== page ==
Thursday, January 27, 2005

Control Freak

Back in my radio days, Janet Jackson came out with an album (remember when they were albums?) called Control. The explanation for the title was that this was the first time in her life she ever felt like she had control of her music. Isn't that what we all seek? Control? The ironic thing is that Miss Jackson may have had a bit more control, but she still had producers, writers, musicians, publicists and a ton of others who had much more control over what happened to her music than Janet ever thought about. She was in control, yet she didn't have control.

I wouldn't call myself a control freak, but I will admit that I don't enjoy being told what to do. I know that my wife REALLY doesn't like being told what to do. Yet somehow, things get done at our house. Go figure.

But I think most people have a certain percentage of "control freak" inside. It's natural to want the ability to always get our way. Now maybe there are a few people who enjoy being told what to do, but those are the exceptions which prove the rule. Almost everyone wants to call the shots if they can. I'd rather be behind the wheel in a car during bad weather than to ride along without the ability to do anything to prevent skidding into oncoming traffic. When we get sick, we get uncomfortable in part because we're at the mercy of the doctor and the pharmacist and the medication and who knows what else. If our hands are tied, we tend to panic.

The reason I mention all this is a passage in a book I'm reading. It's a biography of George Washington, His Excellency by Joseph Ellis. The author mentioned that before the Revolutionary War, Washington was a "lukewarm Episcopalian" who prefered to stand instead of kneel to pray. Then the author made an aside, "Was this a statement?" That struck me. Is standing for prayer a subliminal way for us to keep control in prayer?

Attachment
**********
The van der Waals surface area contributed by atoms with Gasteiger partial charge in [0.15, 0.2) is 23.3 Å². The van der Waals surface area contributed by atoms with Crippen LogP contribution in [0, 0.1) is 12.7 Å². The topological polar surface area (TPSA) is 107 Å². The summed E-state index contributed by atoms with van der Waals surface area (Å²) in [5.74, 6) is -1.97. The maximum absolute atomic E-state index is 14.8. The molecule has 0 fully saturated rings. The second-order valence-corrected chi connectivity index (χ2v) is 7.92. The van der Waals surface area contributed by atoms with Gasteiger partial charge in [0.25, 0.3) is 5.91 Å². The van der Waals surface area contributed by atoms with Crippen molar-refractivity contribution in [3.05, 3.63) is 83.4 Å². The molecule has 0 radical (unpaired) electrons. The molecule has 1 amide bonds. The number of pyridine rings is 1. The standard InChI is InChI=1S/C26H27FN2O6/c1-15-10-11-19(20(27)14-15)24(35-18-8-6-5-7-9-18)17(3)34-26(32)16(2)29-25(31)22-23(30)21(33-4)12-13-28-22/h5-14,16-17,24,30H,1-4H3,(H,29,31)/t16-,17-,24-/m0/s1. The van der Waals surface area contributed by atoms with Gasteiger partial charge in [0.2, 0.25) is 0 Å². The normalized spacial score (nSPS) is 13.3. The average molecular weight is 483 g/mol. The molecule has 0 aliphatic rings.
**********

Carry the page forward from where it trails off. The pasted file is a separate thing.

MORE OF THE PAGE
I'll admit that most of my prayer time isn't spent on my knees. In public I stand. In private I'm usually sitting or lying on my back. If that's a statement, I'm not sure what that statement is.

I'm sure that many times I'm tempted to set the agenda for prayer time. First comes praise, then some confession, some thanksgiving, then the laundry list of concerns. But is that how God wants us to pray? Where is the time for listening to God? Prayer isn't designed to be a monologue, but a dialogue. But there are times when I don't let God get a word in edgewise. Is it a control issue? Or am I just afraid of what I might hear?

I've heard it said that at salvation we turn over the keys to our life to God. Then for the rest of our lives we keep trying to find a way to take them back. Pretty stupid, really. Like I can come up with better answers than the Almighty. But the battle for control continues.

I'm not certain that kneeling would help matters. God always stresses the condition of the heart not the condition of the body. The body posture seems to be a reminder. If we kneel, we should realize that we are not in control. "Should" is the operative word. But it's too easy to get a death grip on the keys to our lives; foolishly thinking we actually have control.

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